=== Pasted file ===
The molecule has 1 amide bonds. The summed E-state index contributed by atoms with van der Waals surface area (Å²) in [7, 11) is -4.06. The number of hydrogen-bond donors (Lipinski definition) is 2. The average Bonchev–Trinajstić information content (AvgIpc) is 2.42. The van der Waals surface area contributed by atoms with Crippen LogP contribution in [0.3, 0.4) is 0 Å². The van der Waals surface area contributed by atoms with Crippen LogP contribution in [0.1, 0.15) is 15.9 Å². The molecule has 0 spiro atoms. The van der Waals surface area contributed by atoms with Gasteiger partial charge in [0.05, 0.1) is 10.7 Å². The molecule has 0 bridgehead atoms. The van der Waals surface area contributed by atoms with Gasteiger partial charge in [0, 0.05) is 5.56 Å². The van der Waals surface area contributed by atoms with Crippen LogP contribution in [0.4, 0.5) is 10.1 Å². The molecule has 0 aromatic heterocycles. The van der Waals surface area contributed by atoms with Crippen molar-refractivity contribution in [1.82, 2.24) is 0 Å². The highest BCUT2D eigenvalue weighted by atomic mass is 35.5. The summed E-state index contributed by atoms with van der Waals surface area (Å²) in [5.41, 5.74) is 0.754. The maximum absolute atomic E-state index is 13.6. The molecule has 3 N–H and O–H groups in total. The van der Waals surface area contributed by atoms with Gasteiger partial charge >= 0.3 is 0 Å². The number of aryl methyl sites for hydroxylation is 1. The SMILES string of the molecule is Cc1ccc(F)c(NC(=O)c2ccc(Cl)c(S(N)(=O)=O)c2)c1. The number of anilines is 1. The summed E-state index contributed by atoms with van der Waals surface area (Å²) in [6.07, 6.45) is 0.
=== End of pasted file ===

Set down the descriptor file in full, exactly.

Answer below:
The molecule has 1 amide bonds. The summed E-state index contributed by atoms with van der Waals surface area (Å²) in [7, 11) is -4.06. The number of hydrogen-bond donors (Lipinski definition) is 2. The average Bonchev–Trinajstić information content (AvgIpc) is 2.42. The van der Waals surface area contributed by atoms with Crippen LogP contribution in [0.3, 0.4) is 0 Å². The van der Waals surface area contributed by atoms with Crippen LogP contribution in [0.1, 0.15) is 15.9 Å². The molecule has 0 spiro atoms. The van der Waals surface area contributed by atoms with Gasteiger partial charge in [0.05, 0.1) is 10.7 Å². The molecule has 0 bridgehead atoms. The van der Waals surface area contributed by atoms with Gasteiger partial charge in [0, 0.05) is 5.56 Å². The van der Waals surface area contributed by atoms with Crippen LogP contribution in [0.4, 0.5) is 10.1 Å². The molecule has 0 aromatic heterocycles. The van der Waals surface area contributed by atoms with Crippen molar-refractivity contribution in [1.82, 2.24) is 0 Å². The highest BCUT2D eigenvalue weighted by atomic mass is 35.5. The summed E-state index contributed by atoms with van der Waals surface area (Å²) in [5.41, 5.74) is 0.754. The maximum absolute atomic E-state index is 13.6. The molecule has 3 N–H and O–H groups in total. The van der Waals surface area contributed by atoms with Gasteiger partial charge >= 0.3 is 0 Å². The number of aryl methyl sites for hydroxylation is 1. The SMILES string of the molecule is Cc1ccc(F)c(NC(=O)c2ccc(Cl)c(S(N)(=O)=O)c2)c1. The number of anilines is 1. The summed E-state index contributed by atoms with van der Waals surface area (Å²) in [6.07, 6.45) is 0.